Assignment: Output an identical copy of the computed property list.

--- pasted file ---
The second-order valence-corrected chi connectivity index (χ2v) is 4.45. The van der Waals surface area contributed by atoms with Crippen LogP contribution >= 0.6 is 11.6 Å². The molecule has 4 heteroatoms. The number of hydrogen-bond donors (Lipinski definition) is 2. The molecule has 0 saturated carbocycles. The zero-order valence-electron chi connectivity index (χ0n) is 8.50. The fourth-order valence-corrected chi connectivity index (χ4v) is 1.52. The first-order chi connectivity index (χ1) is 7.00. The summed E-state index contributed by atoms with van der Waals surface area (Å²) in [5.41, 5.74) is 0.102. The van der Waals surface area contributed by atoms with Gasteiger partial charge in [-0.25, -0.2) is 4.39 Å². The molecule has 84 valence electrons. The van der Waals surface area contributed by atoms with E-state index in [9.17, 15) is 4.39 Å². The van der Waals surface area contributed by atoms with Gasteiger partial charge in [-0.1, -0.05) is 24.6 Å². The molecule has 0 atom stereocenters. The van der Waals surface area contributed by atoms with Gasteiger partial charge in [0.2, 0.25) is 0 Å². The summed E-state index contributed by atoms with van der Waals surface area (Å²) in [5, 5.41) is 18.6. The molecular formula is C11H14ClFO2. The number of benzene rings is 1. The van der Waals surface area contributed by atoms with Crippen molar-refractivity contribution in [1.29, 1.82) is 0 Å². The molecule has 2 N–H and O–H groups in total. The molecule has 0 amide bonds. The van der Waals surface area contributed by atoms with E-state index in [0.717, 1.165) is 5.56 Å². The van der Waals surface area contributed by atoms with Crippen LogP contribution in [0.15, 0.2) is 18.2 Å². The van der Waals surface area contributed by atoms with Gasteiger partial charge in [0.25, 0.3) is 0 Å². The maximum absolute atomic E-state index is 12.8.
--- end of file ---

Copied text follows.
The second-order valence-corrected chi connectivity index (χ2v) is 4.45. The van der Waals surface area contributed by atoms with Crippen LogP contribution >= 0.6 is 11.6 Å². The molecule has 4 heteroatoms. The number of hydrogen-bond donors (Lipinski definition) is 2. The molecule has 0 saturated carbocycles. The zero-order valence-electron chi connectivity index (χ0n) is 8.50. The fourth-order valence-corrected chi connectivity index (χ4v) is 1.52. The first-order chi connectivity index (χ1) is 7.00. The summed E-state index contributed by atoms with van der Waals surface area (Å²) in [5.41, 5.74) is 0.102. The van der Waals surface area contributed by atoms with Gasteiger partial charge in [-0.25, -0.2) is 4.39 Å². The molecule has 84 valence electrons. The van der Waals surface area contributed by atoms with E-state index in [9.17, 15) is 4.39 Å². The van der Waals surface area contributed by atoms with Gasteiger partial charge in [-0.1, -0.05) is 24.6 Å². The molecule has 0 atom stereocenters. The van der Waals surface area contributed by atoms with Gasteiger partial charge in [0.2, 0.25) is 0 Å². The summed E-state index contributed by atoms with van der Waals surface area (Å²) in [5, 5.41) is 18.6. The molecular formula is C11H14ClFO2. The number of benzene rings is 1. The van der Waals surface area contributed by atoms with Crippen molar-refractivity contribution in [1.29, 1.82) is 0 Å². The molecule has 2 N–H and O–H groups in total. The molecule has 0 amide bonds. The van der Waals surface area contributed by atoms with E-state index in [0.717, 1.165) is 5.56 Å². The van der Waals surface area contributed by atoms with Crippen LogP contribution in [0.15, 0.2) is 18.2 Å². The van der Waals surface area contributed by atoms with Gasteiger partial charge in [0.25, 0.3) is 0 Å². The maximum absolute atomic E-state index is 12.8.